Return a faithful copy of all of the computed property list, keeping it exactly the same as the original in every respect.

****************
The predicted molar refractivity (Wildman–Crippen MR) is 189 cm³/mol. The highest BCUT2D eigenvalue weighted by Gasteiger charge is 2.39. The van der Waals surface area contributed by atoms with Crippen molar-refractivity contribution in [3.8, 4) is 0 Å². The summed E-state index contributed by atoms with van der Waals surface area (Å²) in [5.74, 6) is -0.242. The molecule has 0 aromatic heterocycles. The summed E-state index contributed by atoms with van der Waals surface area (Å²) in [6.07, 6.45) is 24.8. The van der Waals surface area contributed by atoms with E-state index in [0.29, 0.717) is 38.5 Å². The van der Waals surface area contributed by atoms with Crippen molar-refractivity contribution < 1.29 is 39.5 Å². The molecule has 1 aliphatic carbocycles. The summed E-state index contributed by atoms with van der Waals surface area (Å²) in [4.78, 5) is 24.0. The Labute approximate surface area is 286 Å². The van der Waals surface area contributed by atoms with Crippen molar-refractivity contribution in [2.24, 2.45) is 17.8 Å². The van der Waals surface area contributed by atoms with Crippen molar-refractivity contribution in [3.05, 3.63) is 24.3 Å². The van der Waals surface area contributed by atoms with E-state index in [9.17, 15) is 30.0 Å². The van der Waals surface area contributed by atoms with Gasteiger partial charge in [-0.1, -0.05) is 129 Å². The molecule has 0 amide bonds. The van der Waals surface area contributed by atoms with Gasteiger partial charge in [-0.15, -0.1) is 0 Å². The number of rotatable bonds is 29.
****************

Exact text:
The predicted molar refractivity (Wildman–Crippen MR) is 189 cm³/mol. The highest BCUT2D eigenvalue weighted by Gasteiger charge is 2.39. The van der Waals surface area contributed by atoms with Crippen molar-refractivity contribution in [3.8, 4) is 0 Å². The summed E-state index contributed by atoms with van der Waals surface area (Å²) in [5.74, 6) is -0.242. The molecule has 0 aromatic heterocycles. The summed E-state index contributed by atoms with van der Waals surface area (Å²) in [6.07, 6.45) is 24.8. The van der Waals surface area contributed by atoms with E-state index in [0.29, 0.717) is 38.5 Å². The van der Waals surface area contributed by atoms with Crippen molar-refractivity contribution < 1.29 is 39.5 Å². The molecule has 1 aliphatic carbocycles. The summed E-state index contributed by atoms with van der Waals surface area (Å²) in [4.78, 5) is 24.0. The Labute approximate surface area is 286 Å². The van der Waals surface area contributed by atoms with Crippen molar-refractivity contribution in [2.24, 2.45) is 17.8 Å². The van der Waals surface area contributed by atoms with Crippen molar-refractivity contribution in [3.05, 3.63) is 24.3 Å². The van der Waals surface area contributed by atoms with E-state index in [9.17, 15) is 30.0 Å². The van der Waals surface area contributed by atoms with Gasteiger partial charge in [-0.1, -0.05) is 129 Å². The molecule has 0 amide bonds. The van der Waals surface area contributed by atoms with Gasteiger partial charge in [-0.15, -0.1) is 0 Å². The number of rotatable bonds is 29.